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TGI Friday's receives sustainability star

07 | 08 | 13

TGI Friday's has been awarded a one star rating from the Sustainable Restaurant Association (SRA).

This is the first sustainability accreditation the restaurant chain has received and highlights its commitment to making the business more energy efficient. 

It was given the star following a number of efforts to improve sustainable practices, such as recycling 99 per cent of waste when possible, using electricity that is generated by green sources and introducing anaerobic digestion of food waste.

Mark Linehan, SRA managing director, commented: "TGI Friday’s one star rating sets them apart from the vast majority of UK restaurants and reflects its considerable achievements across the business. 

"Consumers tell us they want the restaurants they eat in to match their values, whatever their price point. So we applaud Friday’s for doing this."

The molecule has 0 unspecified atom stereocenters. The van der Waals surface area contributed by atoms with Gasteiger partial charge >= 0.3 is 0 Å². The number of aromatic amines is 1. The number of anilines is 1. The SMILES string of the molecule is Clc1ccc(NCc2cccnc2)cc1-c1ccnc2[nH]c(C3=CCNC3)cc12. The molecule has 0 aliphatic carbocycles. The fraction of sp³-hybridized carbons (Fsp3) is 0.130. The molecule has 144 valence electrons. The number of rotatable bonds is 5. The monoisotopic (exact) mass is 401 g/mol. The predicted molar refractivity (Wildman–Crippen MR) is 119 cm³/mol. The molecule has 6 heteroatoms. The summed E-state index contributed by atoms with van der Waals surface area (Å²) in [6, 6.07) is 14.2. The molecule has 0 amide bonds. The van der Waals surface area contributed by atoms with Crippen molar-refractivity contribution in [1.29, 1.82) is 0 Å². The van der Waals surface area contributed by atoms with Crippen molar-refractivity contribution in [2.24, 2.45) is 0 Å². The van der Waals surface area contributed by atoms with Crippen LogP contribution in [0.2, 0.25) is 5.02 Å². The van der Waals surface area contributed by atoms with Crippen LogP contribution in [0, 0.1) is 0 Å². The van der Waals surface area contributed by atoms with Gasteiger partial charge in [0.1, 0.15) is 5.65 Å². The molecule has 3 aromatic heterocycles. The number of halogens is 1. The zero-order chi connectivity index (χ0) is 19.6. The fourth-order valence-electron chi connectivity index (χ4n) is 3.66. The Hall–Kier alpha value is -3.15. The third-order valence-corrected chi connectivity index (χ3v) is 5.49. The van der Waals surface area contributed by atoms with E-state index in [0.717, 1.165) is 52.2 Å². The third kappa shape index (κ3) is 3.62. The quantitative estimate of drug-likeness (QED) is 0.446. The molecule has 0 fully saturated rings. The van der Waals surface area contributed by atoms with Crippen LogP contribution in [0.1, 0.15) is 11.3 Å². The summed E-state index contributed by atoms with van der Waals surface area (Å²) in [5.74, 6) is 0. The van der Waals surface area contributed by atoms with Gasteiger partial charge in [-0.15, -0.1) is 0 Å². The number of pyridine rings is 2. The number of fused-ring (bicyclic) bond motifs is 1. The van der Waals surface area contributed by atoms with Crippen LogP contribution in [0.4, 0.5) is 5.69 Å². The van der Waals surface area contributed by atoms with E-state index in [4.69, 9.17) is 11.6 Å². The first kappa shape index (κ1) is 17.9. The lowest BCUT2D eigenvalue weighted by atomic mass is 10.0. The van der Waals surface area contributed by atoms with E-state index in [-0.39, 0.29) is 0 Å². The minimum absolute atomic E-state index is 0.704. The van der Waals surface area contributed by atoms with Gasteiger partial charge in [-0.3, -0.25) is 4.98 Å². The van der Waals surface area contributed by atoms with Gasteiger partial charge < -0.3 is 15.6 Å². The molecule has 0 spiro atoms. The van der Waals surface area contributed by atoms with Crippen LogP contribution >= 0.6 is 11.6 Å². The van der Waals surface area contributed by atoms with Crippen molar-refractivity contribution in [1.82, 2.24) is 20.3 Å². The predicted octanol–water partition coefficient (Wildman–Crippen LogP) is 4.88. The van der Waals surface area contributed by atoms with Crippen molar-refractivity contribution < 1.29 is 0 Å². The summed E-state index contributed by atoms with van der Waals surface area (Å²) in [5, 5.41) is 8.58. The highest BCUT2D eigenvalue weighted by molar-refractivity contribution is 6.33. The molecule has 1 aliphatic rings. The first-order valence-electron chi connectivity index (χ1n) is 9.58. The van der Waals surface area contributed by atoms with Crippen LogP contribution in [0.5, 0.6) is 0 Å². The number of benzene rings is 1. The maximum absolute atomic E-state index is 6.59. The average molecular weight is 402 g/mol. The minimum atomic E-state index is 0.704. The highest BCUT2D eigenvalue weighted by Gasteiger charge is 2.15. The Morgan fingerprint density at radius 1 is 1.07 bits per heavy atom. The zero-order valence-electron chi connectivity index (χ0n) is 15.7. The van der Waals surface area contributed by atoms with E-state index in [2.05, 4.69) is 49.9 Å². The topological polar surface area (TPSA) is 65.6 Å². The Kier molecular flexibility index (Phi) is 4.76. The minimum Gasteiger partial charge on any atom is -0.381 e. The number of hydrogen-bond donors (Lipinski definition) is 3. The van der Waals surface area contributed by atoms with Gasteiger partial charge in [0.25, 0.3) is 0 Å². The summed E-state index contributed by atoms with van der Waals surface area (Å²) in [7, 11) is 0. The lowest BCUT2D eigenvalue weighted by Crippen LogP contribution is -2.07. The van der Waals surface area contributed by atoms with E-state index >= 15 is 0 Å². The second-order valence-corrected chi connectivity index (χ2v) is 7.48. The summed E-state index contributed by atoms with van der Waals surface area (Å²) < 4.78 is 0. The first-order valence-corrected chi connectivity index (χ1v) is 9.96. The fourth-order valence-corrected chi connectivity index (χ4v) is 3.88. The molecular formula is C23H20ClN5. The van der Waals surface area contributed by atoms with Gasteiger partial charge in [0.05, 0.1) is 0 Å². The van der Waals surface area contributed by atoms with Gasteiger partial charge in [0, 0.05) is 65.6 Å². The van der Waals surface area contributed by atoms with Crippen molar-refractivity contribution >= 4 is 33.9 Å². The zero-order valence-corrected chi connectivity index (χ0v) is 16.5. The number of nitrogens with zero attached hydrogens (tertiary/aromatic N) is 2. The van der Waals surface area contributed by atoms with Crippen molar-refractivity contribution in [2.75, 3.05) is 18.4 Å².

TGI head of supply chain Alyson Scott said the chain is pleased to have been recognised by the SRA and looks forward to developing a stronger relationship with them.

She commented: "The SRA gives a fantastic framework for developing and undertaking achievable sustainability steps."

The SRA is a not-for-profit organisation that aims to encourage the restaurant industry to become more sustainable. Renowned chef Raymond Blanc serves as the association's president.

It provides ratings ranging from one to three stars based on how well a restaurant meets 14 set criteria. By recognising venues with stars it aims to help consumers choose outlets that meet their own sustainability priorities.

One way in which restaurants can improve in this area is by installing new and more efficient catering and kitchen equipment

A June report by the Carbon Trust claimed catering businesses could save millions of pounds by adopting measures such as this. It found restaurants currently spend around £700 million on energy annually and produce 3.9 million tonnes of carbon.

However, should they become more efficient, it said savings of 30 per cent (£250 million) could be made, meaning each meal a company serves costs them three pence less.ADNFCR-16001031-ID-801621998-ADNFCR

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